Table of Contents

This article has been retracted upon receiving the submitting author’s confirmation that the paper was submitted without including Dr. Iain Campbell’s name among the manuscript authors, despite his contribution to the scientific content of the paper.

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  1. N. D. Clement, G. Nicol, and D. E. Porter, “Nontraumatic lesions of the clavicle in a paediatric population: incidence and management,” International Scholarly Research Notices, vol. 2014, 5 pages, 2014.
International Scholarly Research Notices
Volume 2014, Article ID 261952, 5 pages
Clinical Study

Nontraumatic Lesions of the Clavicle in a Paediatric Population: Incidence and Management

1Department of Orthopaedics and Trauma, Royal Hospital of Sick Children, 9 Sciennes Road, Edinburgh EH9 1LF, UK
2Royal Infirmary of Edinburgh, Little France EH16 4SA, UK

Received 5 August 2014; Revised 16 September 2014; Accepted 17 September 2014; Published 29 October 2014

Academic Editor: Andrés Combalía

Copyright © 2014 N. D. Clement et al. This is an open access article distributed under the Creative Commons Attribution License, which permits unrestricted use, distribution, and reproduction in any medium, provided the original work is properly cited.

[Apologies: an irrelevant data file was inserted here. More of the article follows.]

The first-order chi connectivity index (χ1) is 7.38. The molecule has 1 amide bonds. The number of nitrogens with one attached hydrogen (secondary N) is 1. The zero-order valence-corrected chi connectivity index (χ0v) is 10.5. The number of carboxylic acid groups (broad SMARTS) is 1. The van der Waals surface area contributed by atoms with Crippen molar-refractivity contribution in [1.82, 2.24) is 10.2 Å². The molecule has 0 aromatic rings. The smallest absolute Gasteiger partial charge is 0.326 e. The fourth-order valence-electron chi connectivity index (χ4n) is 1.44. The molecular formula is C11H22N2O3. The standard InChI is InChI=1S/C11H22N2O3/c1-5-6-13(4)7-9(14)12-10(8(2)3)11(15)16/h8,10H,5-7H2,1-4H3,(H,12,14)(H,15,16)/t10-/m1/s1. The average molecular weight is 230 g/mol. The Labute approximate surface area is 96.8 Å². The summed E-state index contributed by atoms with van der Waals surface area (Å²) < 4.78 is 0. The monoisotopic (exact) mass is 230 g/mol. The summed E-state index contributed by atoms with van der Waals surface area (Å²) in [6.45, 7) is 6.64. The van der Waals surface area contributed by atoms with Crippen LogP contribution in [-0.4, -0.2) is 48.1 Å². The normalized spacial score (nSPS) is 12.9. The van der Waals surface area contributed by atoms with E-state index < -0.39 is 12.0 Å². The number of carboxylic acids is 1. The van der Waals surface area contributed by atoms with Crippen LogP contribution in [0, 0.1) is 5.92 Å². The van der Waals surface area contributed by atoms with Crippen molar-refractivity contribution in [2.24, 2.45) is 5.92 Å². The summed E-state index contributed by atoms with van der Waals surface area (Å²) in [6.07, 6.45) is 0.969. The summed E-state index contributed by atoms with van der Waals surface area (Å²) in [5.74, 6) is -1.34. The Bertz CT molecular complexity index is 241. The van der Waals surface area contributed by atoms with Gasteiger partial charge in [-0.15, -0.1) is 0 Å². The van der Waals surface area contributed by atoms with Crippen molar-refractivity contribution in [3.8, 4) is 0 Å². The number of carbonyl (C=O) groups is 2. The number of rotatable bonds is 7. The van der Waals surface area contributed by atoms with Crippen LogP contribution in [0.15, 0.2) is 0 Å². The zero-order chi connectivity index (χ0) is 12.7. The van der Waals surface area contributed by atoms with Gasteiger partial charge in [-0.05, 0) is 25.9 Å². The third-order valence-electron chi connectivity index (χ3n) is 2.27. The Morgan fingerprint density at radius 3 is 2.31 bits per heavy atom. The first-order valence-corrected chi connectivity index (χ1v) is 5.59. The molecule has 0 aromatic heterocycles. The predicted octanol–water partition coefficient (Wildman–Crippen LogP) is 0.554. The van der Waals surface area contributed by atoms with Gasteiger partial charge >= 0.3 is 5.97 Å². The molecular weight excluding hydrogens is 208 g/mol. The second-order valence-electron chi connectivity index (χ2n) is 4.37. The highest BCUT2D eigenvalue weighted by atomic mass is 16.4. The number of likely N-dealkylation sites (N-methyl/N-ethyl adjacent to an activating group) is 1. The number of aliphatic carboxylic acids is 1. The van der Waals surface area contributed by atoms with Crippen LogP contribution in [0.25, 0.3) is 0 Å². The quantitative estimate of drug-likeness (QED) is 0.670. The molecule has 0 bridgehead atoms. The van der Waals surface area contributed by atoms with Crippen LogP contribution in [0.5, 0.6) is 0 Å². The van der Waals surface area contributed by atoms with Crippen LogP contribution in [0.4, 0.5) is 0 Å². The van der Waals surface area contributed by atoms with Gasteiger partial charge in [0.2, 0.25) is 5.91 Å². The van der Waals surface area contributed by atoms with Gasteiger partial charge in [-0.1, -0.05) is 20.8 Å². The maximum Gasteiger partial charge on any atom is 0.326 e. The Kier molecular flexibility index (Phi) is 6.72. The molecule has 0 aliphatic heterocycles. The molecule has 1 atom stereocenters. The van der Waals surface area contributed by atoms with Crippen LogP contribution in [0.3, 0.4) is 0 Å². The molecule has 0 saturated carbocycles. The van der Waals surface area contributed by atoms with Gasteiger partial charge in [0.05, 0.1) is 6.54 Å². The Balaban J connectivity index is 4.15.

Background. The incidence of paediatric nontraumatic clavicle lesions is unknown and there is limited literature regarding the management of such patients. Methods. A review of a prospectively complied radiological database held at the study was conducted for a defined 10-year period. The study centre is the only paediatric service available for a defined catchment population. The case notes of all patients with nontraumatic lesions were reviewed, and the mode of presentation, the diagnostic dilemmas, and the management were recorded. Results. A total of 2133 clavicle radiographs were performed during the study period, with only five having a nontraumatic history. The overall incidence of paediatric nontraumatic clavicle lesions was 0.38 per 100,000 per year. Three patients were diagnosed with chronic recurrent osteomyelitis, one with chronic bifocal osteomyelitis, and one with Langerhans cell histiocytosis. All patients with osteomyelitis demonstrated a typical natural history of a chronic relapsing remitting infection. Three underwent bone biopsy; however, no organism was identified. Conclusion. This study demonstrated that the incidence of nontraumatic clavicle lesions is small, and those patients presenting with osteomyelitis should not routinely undergo a bone biopsy and close observation with the appropriate antibiotic therapy is advised.